Japan may shut about 100 inefficient coal-fired power units by 2030 to reach its emissions reduction target under the Paris agreement.
The powerful Ministry of Economy, Trade and Industry will soon start expert panel discussions on details of the closure plan, according to an official with the ministry. The shut downs are necessary to meet targets already laid out in the country’s 2018 basic energy plan, and won’t include 26 higher-efficiency units or stop construction of 15 new coal-power stations, said the official.
The plan isn’t a departure from the country’s heavy reliance on coal-fired power, which is still expected to account for 26% of the country’s power generation by 2030, down from 32% in the year ended March 2019. Japan committed to reduce its greenhouse-gas emissions 26% by 2030 from 2013 levels, under the Paris climate pact.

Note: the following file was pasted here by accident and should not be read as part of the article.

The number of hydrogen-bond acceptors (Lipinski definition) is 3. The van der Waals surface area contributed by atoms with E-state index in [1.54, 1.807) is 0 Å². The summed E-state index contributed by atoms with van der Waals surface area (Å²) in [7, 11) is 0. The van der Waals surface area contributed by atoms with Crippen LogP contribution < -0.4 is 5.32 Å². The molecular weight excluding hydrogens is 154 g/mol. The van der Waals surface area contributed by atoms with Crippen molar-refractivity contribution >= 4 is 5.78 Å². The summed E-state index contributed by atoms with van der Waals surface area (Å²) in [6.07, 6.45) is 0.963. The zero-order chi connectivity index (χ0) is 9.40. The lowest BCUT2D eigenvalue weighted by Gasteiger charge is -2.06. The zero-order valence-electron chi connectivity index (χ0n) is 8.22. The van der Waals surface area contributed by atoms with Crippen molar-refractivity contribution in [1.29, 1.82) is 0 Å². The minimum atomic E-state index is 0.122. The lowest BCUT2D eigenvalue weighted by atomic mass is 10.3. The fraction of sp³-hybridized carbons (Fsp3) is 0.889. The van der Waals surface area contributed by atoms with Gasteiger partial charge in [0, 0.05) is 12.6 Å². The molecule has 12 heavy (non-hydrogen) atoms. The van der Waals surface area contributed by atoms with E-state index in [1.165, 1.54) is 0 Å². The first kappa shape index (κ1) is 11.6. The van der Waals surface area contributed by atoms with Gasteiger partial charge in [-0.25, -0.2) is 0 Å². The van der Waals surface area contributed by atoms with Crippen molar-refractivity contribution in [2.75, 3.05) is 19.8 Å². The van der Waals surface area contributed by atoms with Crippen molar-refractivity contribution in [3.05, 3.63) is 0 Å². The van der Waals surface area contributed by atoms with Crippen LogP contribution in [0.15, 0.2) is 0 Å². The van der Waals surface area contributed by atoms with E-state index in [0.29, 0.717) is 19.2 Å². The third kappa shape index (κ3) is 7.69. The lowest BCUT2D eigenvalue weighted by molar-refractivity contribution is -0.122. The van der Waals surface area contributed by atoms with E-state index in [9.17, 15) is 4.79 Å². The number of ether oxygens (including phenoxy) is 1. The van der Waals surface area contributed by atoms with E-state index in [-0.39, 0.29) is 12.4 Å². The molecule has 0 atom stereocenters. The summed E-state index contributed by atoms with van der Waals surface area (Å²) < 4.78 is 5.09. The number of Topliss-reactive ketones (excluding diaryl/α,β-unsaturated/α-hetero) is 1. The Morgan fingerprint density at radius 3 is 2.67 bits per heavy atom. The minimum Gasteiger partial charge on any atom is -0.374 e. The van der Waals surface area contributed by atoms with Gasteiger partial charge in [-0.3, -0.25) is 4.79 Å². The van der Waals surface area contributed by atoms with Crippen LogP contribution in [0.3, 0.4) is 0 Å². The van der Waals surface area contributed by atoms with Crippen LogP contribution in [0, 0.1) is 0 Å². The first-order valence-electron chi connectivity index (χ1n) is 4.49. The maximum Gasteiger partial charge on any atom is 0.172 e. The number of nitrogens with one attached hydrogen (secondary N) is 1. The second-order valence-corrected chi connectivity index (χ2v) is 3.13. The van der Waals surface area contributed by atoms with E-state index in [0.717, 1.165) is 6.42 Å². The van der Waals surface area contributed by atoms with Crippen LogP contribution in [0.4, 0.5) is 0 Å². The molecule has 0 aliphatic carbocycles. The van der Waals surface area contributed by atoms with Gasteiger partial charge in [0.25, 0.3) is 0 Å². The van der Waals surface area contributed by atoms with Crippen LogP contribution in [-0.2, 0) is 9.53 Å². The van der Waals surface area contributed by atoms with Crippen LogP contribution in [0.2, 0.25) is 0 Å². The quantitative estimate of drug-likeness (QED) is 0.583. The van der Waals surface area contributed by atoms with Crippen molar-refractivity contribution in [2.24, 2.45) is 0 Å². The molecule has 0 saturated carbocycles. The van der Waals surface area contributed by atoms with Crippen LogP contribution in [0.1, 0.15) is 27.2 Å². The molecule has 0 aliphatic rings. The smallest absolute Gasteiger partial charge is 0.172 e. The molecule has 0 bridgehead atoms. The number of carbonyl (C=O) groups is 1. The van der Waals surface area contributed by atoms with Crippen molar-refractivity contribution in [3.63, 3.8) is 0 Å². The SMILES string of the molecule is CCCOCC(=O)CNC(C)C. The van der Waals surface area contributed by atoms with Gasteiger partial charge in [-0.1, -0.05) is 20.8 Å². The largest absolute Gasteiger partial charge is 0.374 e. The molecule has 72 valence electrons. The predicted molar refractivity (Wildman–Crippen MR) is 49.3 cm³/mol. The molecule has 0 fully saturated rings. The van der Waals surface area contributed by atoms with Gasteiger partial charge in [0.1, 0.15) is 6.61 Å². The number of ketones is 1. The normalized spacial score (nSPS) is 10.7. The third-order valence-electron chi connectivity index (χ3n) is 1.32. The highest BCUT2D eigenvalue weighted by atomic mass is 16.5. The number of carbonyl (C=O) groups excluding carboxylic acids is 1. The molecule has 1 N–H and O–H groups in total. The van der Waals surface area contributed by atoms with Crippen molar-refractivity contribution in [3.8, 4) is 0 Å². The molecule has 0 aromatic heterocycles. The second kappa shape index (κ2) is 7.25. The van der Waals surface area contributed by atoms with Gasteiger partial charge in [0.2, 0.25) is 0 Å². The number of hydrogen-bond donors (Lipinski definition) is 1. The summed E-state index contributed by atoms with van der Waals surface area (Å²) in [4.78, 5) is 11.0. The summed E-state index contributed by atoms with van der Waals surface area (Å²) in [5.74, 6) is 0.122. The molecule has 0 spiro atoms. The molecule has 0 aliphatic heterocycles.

The country has come under increasing scrutiny for domestic and overseas policies that support coal-fired generation as investors and governments step up efforts to combat climate change. A separate METIpanel Wednesday said a review of Japan’s long-term targets should start next year with a focus on decarbonization.
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There are 140 coal-fired power units across Japan, of which 114 use supercritical or less efficient technology, according to METI. Some of the older generation in Okinawa and Hokkaido prefectures may be exempted from closures, given their roles in local power supplies, the ministry official said.
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